There are many ways of generating a model such as basic linear regression, decision trees, neural nets, and generalized linear models. JMP Pro can be a great tool for data miners, those who want to get more information out of their data and build more accurate predictive models. It incorporates traditionally complicated algorithms that, in true JMP fashion, even a novice can harness to quickly build powerful models. Bootstrap forests, boosted trees and multilayered-boosted neural nets are just a sample of the powerful tools in JMP Pro. One thing that makes JMP Pro a powerful data mining tool is ability to build, tune and test your model in one step.
A while back, this blog featured a great post on the concept of training, validation and test sets to build your models. To build a model that is not only descriptive but also predictive, validating your model and subsequently testing it is essential.
The first step, as described in the blog entry, was to first split your data into three groups: training, validation and test portions. Next, you build a model based on the training portion of your data that has captured the behavior of the data (your system) and not just the noise. Once you've come up with a legitimate model, you apply that model to the validation set. If you've built a model that captures the underlying behavior, you should get similar behavior. If you do not, you have to go back and build another model; this process may go back and forth a few times. Once you get a model that gives similar behavior in the validation built with the training set, you expect the model to be repeatable so you apply the model to the test set.
JMP Pro is a huge breakthrough in simplifying the process. The first enhancement introduced is a much easier way of generating a validation column. From JMP, choose Cols -> New Column, Initialize Data -> Random -> Random Indicator. Random Indicator column will default to values 0 (Training) , 1 (Validation) and 2 (Test). You can now choose what portion of the data you want to use for each step.
Most of the modeling platforms in JMP Pro now have a option to input a validation column. This allows you to complete the long process of building, tuning and testing your models, as I just described above, in one easy step. As you're inputting your variables, choose your newly made column as the validation option.
One fact of statistics is that not all modeling techniques work well for all data sets. Each technique has its strengths and weaknesses; each one can teach you something different about your data. One strength of JMP Pro is that it offers multiple modeling techniques under one roof. You can try each algorithm, evaluate its performance and even save the model (prediction formula) to the data table as a new column. JMP Pro Version 10 now allows you to compare your models once they've been built.
Run the Model Comparison platform and choose the models you want to compare (or let JMP choose them).
In this example, the Bootstrap Forest seems to have generated the best model. If multiple models have similar statistics, another method to view the models is to use the interactive Profiler platform. It not only allows you to develop an intuitive understanding of how the model works, but it also shows how varying multiple inputs can affect the output. You can download the data I used in this blog post from the JMP File Exchange and try it out yourself! (Note: Download requires a free SAS profile.)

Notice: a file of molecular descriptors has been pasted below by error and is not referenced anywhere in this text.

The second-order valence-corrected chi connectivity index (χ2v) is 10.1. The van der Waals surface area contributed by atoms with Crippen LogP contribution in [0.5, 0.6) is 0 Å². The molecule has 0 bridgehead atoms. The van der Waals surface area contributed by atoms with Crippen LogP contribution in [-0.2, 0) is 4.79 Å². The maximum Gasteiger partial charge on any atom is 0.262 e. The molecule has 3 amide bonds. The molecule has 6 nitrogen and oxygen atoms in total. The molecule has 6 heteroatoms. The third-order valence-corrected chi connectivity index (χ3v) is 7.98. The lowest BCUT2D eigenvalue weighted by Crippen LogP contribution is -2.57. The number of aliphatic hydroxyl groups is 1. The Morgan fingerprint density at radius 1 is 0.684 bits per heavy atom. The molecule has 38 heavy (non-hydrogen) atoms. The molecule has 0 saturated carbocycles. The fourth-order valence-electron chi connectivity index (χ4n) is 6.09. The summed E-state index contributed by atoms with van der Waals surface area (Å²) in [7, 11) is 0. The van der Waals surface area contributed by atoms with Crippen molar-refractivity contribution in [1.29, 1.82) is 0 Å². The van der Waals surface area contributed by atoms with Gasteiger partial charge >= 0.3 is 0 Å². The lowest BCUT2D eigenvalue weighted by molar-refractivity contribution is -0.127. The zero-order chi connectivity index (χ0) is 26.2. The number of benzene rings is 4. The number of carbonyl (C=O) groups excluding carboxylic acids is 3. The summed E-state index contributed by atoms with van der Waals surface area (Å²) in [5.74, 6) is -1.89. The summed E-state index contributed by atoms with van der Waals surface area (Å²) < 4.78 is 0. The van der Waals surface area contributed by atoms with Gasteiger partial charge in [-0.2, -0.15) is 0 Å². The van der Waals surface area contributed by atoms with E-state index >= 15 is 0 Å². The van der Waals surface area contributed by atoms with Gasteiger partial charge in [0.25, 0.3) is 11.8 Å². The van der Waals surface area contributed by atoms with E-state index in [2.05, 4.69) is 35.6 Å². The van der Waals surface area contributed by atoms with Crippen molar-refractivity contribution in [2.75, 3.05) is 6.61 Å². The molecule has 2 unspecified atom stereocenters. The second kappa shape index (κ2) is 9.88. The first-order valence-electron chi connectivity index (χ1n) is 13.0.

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One of the key parts of any analysis is to be able to communicate your findings in an organized manner. JMP has a variety of ways to save your analyses and share them with your colleagues. I've recently stepped through a number of ways to work with your analyses in a Webcast. True to JMP’s philosophy, every analysis has two parts: the visualizations and the statistics. Depending on the method you choose, you may have more or less freedom to edit either part or both parts of the analysis. In the table below, I’ve summarized the different options within JMP and the benefits of each one. One thing to keep in mind is that the longer you keep an analysis within JMP, the longer you’ll have JMP functionalities -- for example, live data linking, the opening and closing of Outline items (blue triangles), and plotting points as different colors or marker types. Once you’ve taken an image or text out of JMP, you are limited to the capabilities of whatever program you bring it into to make any changes or edits. I’ve labeled a few of the options as JMP Systems Engineer favorites. We are often interfacing with new and experienced users and have a few methodologies that seem to be most useful to all users. Saving Analyses + - File Extension/ Path to Saving Report No additional files Easy to organize JMP editing capabilities Need access to data table Hot Spot -> Script -> Save script to data table (.jmp) * Retains data interactivity No need to change data table JMP editing capabilities New file to keep track of Location of files is hard coded(default)† .jrp String multiple historic reports into a journal/layout Retain some JMP functionality No live data link Edit-> Journal Edit-> Layout Choice of image file type Editable text No live data link .html, .rtf Editable text No live data link No visualizations .txt Snapshot Not easily editable .jpg, .gif Editable text Vector images Can update images 3 rd party program limitations when editing Paste special -> enhanced metafile *‡ Snapshot Part of your Word document or Powerpoint presentation Not easily editable Paste special -> bitmap *‡ Journal Multiple ordered analyses Embedded links to any file types Location of files is hard coded(default)† .jrn Multiple ordered analyses Snapshot No links .jpg, .gif Project Multiple journals Any file types Totally archivable JMP and 3rd party files Provides organizing structure that retains data interactivity Windows only Mac accessible .jmpprj * † The location of the file can be edited and made relative. For a .jrp, right click on the file, choose Open With -> Notepad (or any text editor). In a journal, right click on the file link and choose Set Script. Erase the path to the filename and leave just the file name. For example if you have the file “C:DataBig Class.jmp”, leave only “Big Class.jmp”. Now, the .jrp or journal will look for the Big Class.jmp file in the directory that the .jrp or journal is located in. ‡ First, use Selection tool , right click and choose Copy, switch to a program such as MS Word or Powerpoint. From here you can choose Paste Special. * JMP Systems Engineer Favorite!